Private final demand(d) 6.7 5 4 3/4   4 1/4 4
Public final demand(d) 1.1 - 1/2 - 1/2   0 - 1/4
Total final demand 5.3 3 3/4 3 1/2   3 1/4 3
Change in inventories(e) 0.2 0 0   0 0
Gross national expenditure 5.5 4 3 3/4   3 1/2 3 1/4
Exports of goods and services 3.7 4 1/2 4 1/2   4 1/2 4
Imports of goods and services 11.8 7 1/2 7   5 1/2 5
Net exports(e) -1.8 - 3/4 - 3/4   - 1/2 - 1/4
Real gross domestic product 3.4 3 1/4 3   3 3
Non-farm product 3.3 3 1/4 3 1/4   3 3
Farm product 7.5 2 -3   1 6
Nominal gross domestic product 5.0 5 4   5 1/4 5 1/2
Panel B - Other selected economic measures            
External accounts            
Terms of trade 1.8 -5 3/4 -8   -3 1/4 -2 3/4
Current account balance (per cent of GDP) -2.8 -4 3/4 -5   -6 -5 3/4
Labour market            
Employment(f) 0.7 1 1/4 1   1 1/2 1 1/4
Unemployment rate (per cent)(g) 5.1 5 1/2 5 1/2   5 1/2 5 1/2
Participation rate (per cent)(g) 65.3 65 1/4 65   65 1/4 65
Prices and wages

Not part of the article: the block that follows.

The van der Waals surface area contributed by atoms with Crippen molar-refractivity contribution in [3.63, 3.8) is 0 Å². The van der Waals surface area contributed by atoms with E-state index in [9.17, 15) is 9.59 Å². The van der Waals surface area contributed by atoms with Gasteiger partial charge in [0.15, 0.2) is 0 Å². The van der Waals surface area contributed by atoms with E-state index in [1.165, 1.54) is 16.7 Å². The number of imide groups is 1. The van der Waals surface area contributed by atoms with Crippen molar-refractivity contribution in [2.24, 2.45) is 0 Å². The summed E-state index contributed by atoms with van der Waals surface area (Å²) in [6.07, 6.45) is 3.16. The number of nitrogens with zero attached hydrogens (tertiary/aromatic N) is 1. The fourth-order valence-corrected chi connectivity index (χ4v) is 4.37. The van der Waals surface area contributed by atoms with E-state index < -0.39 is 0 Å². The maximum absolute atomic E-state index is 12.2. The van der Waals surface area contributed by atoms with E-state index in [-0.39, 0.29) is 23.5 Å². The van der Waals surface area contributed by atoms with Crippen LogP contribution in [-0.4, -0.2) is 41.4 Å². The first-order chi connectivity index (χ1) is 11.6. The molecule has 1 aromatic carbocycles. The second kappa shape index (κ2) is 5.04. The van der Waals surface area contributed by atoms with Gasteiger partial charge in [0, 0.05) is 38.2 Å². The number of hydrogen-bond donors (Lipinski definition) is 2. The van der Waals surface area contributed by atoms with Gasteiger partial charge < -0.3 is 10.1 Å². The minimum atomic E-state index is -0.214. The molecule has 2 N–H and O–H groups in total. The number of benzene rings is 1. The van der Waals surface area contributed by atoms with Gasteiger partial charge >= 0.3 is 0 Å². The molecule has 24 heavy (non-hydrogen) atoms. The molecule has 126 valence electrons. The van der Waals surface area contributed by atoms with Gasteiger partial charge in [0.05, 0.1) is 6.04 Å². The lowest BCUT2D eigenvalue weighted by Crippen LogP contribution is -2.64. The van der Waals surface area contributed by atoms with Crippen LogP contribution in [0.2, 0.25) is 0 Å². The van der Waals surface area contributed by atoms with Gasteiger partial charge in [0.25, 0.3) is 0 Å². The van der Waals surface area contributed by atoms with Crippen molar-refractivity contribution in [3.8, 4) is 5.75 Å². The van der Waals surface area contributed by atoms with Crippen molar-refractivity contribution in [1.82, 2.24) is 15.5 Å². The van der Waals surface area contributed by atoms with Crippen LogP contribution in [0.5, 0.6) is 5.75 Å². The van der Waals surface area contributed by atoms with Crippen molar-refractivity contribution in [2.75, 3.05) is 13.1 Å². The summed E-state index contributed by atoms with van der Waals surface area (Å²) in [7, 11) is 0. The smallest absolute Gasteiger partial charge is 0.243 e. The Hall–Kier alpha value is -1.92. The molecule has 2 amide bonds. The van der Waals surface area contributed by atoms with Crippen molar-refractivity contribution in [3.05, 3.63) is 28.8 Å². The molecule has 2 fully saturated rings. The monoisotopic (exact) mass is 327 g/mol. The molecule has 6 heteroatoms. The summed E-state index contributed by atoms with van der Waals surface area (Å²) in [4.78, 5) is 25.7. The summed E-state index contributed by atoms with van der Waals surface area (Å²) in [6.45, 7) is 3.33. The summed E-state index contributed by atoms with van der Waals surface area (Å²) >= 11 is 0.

Consumer price index(h) 1.2 3 1/4 3   2 1/2 2 1/4
Gross non-farm product deflator 1.7 1 3/4 1   2 1/4 2 1/2
Wage price index(f) 3.7 3 3/4 3 1/2   3 3/4 3 1/2

(a) Percentage change on preceding year unless otherwise indicated.

(b) Calculated using original data unless otherwise indicated.

(c) Chain volume measures except for nominal gross domestic product which is in current prices.

(d) Excluding second‑hand asset sales from the public sector to the private sector.

(e) Percentage point contribution to growth in GDP.

(f) Seasonally adjusted, through‑the‑year growth rate to the June quarter.

(g) Seasonally adjusted rate for the June quarter.

(h) Through‑the‑year growth rate to the June quarter.

Source: ABS cat. no. 5206.0, 5302.0, 6202.0, 6345.0, 6401.0, unpublished ABS data and Treasury.

Note: The forecasts are based on several technical assumptions. The exchange rate is assumed to remain around its recent average level — a trade‑weighted index of around 75 and a United States dollar exchange rate of around 102 US cents. Interest rates are assumed to move in line with market expectations. World oil prices (Malaysian Tapis) are assumed to remain around US$118 per barrel. The farm sector forecasts are based on an assumed return to average seasonal conditions.